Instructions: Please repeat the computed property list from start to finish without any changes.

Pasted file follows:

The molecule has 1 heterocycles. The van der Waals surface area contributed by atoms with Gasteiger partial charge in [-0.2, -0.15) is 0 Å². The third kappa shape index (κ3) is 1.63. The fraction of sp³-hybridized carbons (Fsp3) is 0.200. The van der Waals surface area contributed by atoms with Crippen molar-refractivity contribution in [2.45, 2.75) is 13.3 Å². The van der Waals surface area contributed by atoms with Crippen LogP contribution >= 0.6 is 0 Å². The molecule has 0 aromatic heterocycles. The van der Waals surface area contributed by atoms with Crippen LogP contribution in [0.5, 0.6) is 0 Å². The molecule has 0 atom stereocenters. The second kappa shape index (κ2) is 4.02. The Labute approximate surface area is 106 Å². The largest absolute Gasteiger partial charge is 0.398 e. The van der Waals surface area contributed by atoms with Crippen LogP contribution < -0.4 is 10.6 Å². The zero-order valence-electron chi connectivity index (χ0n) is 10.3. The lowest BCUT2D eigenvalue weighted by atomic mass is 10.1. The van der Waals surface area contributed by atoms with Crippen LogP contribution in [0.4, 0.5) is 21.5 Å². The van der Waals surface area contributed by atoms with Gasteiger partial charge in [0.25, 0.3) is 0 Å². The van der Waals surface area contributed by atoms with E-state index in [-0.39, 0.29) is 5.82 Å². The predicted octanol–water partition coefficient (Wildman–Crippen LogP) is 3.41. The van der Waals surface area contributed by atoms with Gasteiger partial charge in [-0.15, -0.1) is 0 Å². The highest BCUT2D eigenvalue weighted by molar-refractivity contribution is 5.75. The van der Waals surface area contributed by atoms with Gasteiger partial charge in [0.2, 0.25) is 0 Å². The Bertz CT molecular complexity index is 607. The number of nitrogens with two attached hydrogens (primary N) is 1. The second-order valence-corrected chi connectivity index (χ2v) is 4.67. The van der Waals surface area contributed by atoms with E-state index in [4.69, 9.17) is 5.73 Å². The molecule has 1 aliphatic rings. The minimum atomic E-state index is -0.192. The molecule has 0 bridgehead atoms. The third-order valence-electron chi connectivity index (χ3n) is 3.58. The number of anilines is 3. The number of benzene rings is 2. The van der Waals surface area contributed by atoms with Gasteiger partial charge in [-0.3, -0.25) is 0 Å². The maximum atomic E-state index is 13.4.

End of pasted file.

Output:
The molecule has 1 heterocycles. The van der Waals surface area contributed by atoms with Gasteiger partial charge in [-0.2, -0.15) is 0 Å². The third kappa shape index (κ3) is 1.63. The fraction of sp³-hybridized carbons (Fsp3) is 0.200. The van der Waals surface area contributed by atoms with Crippen molar-refractivity contribution in [2.45, 2.75) is 13.3 Å². The van der Waals surface area contributed by atoms with Crippen LogP contribution >= 0.6 is 0 Å². The molecule has 0 aromatic heterocycles. The van der Waals surface area contributed by atoms with Crippen LogP contribution in [0.5, 0.6) is 0 Å². The molecule has 0 atom stereocenters. The second kappa shape index (κ2) is 4.02. The Labute approximate surface area is 106 Å². The largest absolute Gasteiger partial charge is 0.398 e. The van der Waals surface area contributed by atoms with Crippen LogP contribution < -0.4 is 10.6 Å². The zero-order valence-electron chi connectivity index (χ0n) is 10.3. The lowest BCUT2D eigenvalue weighted by atomic mass is 10.1. The van der Waals surface area contributed by atoms with Crippen LogP contribution in [0.4, 0.5) is 21.5 Å². The van der Waals surface area contributed by atoms with Gasteiger partial charge in [0.25, 0.3) is 0 Å². The van der Waals surface area contributed by atoms with E-state index in [-0.39, 0.29) is 5.82 Å². The predicted octanol–water partition coefficient (Wildman–Crippen LogP) is 3.41. The van der Waals surface area contributed by atoms with Gasteiger partial charge in [-0.15, -0.1) is 0 Å². The highest BCUT2D eigenvalue weighted by molar-refractivity contribution is 5.75. The van der Waals surface area contributed by atoms with Gasteiger partial charge in [0.2, 0.25) is 0 Å². The Bertz CT molecular complexity index is 607. The number of nitrogens with two attached hydrogens (primary N) is 1. The second-order valence-corrected chi connectivity index (χ2v) is 4.67. The van der Waals surface area contributed by atoms with E-state index in [4.69, 9.17) is 5.73 Å². The molecule has 1 aliphatic rings. The minimum atomic E-state index is -0.192. The molecule has 0 bridgehead atoms. The third-order valence-electron chi connectivity index (χ3n) is 3.58. The number of anilines is 3. The number of benzene rings is 2. The van der Waals surface area contributed by atoms with Gasteiger partial charge in [-0.3, -0.25) is 0 Å². The maximum atomic E-state index is 13.4.